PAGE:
ON THE PROFITABILITY OF TRADE DEFLECTION AND THE NEED FOR RULES OF ORIGIN- with Gabriel Felbermayr and Erdal Yalcin[Journal of International Economics (121), 103248, 2019] When a country grants preferential tariffs to another, either reciprocally in a free trade agreement (FTA) or unilaterally, rules of origin (RoOs) are defined to determine whether a product is eligible for preferential treatment. RoOs exist to avoid that exports from third countries enter through the member with the lowest tariff (trade deflection). However, RoOs distort exporters’ sourcing decisions and burden them with red tape. Using a global data set, we show that, for 86% of all bilateral product-level comparisons within FTAs, trade deflection is not profitable because external tariffs are rather similar and transportation costs are non-negligible; in the case of unilateral trade preferences extended by rich countries to poor ones that ratio is a striking 98%. The pervasive and unconditional use of RoOs is, therefore, hard to rationalize.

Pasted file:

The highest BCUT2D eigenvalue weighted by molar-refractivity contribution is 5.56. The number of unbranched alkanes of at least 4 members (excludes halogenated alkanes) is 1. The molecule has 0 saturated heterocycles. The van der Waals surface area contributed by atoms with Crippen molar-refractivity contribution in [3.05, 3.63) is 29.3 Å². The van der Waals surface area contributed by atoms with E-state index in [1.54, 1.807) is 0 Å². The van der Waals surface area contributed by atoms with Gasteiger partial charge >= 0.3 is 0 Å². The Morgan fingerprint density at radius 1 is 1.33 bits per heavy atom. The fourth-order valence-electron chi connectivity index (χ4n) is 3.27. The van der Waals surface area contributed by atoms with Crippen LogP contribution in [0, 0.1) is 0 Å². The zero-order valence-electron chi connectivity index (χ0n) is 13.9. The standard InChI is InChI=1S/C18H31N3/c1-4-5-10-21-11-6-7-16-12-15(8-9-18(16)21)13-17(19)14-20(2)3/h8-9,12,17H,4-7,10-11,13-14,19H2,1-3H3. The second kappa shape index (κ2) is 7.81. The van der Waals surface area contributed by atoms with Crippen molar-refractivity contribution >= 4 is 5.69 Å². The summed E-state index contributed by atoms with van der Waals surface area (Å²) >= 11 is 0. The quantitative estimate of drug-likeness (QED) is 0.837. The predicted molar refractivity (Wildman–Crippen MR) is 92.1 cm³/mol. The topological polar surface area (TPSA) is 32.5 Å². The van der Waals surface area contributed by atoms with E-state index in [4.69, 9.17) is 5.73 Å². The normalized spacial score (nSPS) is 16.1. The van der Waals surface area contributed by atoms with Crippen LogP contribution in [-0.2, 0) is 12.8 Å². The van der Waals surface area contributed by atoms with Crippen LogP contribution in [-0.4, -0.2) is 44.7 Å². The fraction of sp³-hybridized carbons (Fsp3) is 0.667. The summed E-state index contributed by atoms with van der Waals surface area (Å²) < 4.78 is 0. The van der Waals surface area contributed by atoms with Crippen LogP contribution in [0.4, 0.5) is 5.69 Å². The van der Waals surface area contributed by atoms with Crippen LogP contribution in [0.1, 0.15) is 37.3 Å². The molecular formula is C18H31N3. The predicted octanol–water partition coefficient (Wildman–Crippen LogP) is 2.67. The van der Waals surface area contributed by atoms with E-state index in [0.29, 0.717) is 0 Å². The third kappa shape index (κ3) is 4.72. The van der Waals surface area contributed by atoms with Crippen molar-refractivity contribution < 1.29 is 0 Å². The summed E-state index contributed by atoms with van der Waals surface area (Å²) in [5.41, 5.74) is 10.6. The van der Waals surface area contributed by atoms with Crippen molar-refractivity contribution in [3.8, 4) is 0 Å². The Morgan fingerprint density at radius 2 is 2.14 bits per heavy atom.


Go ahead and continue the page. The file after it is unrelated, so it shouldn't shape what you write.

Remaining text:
QUANTIFYING THE PARTIAL AND GENERAL EQUILIBRIUM EFFECTS OF SANCTIONS ON RUSSIA - with Lisandra Flach, Inga Heiland, Mario Larch, and Marina Steiniger [Review of International Economics 1-43, 2023] This paper evaluates the effects of sanctions on Russia between 2014 and 2019 and the resulting countersanctions. We estimate their impact on trade in a gravity framework, allowing for treatment heterogeneity among pairs and sectors, and use the estimated elasticities in a general equilibrium analysis. We find that the sanctions decreased trade with Russia in key sectors, translating to a loss in real income in Russia by 0.3%. Full decoupling of the EU and its allies from Russia would increase this effect to over 4%. Our results emphasize the role of deep sanctions as a foreign policy instrument and international cooperation.